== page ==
May 15, 2024
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Ventura County won’t host drone tests


Ventura County’s hopes to be designated a Federal Aviation Administration test site for drones were dealt a setback on Dec. 30 when the FAA picked six winners in the first round of a nationwide competition.

From a pool of 25 applicants, the following were selected: the University of Alaska, the state of Nevada, New York’s Griffiss International Airport near Utica, North Dakota’s Department of Commerce, a unit of Texas A&M University and Virginia Tech, which will collaborate with Rutgers University in New Jersey.

“For the better part of the 20th Century, California was the global leader for aviation innovation and the home to the majority of the world’s aerospace jobs, so I’m very disappointed the county and the state were not selected for one of these important sites,” Assemblyman Jeff Gorell, R-Camarillo, said in a statement. “With our highly educated workforce, local Navy bases and our established connections to the aerospace, motion picture, and agriculture industries, Ventura County is a natural location to develop [unmanned aerial systems] technology for civilian use.”

The goal of the program is to set rules for drones and commercial aircraft to share the skies safely. The government wants unmanned aircraft and commercial planes to be able to operate in the same airspace by the end of 2015.

Ventura County had pinned its hopes on a collaboration with Naval Base Ventura County and other institutions. But it also faced intra-state competition from an applicant from Lancaster.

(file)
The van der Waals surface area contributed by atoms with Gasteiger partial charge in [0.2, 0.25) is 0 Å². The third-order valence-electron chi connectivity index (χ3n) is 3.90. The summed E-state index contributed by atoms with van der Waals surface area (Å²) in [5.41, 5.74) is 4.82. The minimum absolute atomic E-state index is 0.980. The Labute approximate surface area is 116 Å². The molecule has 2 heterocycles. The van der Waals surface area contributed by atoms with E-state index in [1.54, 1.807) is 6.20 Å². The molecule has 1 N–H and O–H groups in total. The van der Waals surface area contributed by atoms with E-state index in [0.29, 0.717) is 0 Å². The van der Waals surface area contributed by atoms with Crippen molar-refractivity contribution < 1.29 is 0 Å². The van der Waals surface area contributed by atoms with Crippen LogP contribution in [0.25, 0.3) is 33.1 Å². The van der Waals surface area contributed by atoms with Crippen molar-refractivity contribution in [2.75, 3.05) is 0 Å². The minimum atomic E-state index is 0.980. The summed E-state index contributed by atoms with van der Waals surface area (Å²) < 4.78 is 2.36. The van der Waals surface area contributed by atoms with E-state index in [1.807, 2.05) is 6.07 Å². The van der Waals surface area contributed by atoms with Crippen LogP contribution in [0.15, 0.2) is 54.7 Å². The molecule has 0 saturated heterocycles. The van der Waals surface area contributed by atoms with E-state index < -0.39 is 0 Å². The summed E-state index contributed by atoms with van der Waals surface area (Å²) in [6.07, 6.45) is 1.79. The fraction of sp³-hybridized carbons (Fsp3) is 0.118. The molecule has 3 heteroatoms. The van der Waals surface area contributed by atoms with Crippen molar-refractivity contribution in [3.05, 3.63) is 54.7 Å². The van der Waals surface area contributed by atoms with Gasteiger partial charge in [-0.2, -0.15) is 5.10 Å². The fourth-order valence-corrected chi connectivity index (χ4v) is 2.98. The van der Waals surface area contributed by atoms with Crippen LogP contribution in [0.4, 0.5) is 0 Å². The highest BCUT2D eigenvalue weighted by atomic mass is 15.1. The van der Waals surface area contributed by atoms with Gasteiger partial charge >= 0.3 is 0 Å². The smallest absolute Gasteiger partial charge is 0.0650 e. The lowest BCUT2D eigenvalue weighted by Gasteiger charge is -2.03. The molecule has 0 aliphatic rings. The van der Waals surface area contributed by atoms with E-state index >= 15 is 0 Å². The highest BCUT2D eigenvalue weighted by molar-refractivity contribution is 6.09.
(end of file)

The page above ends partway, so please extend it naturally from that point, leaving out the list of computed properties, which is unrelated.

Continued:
“Obviously we’re disappointed at not being selected as one of the test sites,” Bill Buratto, head of the Ventura County Economic Development Association, said in a statement. “We are proud of the team we assembled and our proposal.”
Rep. Julia Brownley, D-Westlake Village, said that while she was disappointed in the decision, she was proud of the broad coalition that came together to support Ventura County’s application.
“Dozens of Ventura County employees, and elected officials locally and across the state, highlighted the unique qualities that make Ventura County a leader in technological innovation,” Brownley said in a statement.  “I have no doubt that Ventura County will continue to play an important role as this process moves forward. There is no doubt that Ventura County and California as a whole are uniquely positioned to benefit from the economic opportunities that the commercialization of UAS technology will bring, while making sure that appropriate public policies are put in place necessary to ensure privacy rights are protected.”
Each of the winning applicants brings a special expertise to bear. The Nevada program will study certification requirements for drone operators and air traffic control procedures, 0while the New York project will study collision avoidance procedures in the Northeast.

FAA Administrator Michael Huerta told USA Today he expects his agency to meet the deadline of 2015. At stake are some 100,000 jobs and an estimated $82 billion in drone-related new activity in the nation’s air space over the next decade, according to the Association of Unmanned Vehicle Systems International.

[Editor’s Note: This story has been updated to include comments from Assemblyman Jeff Gorell and VCEDA.]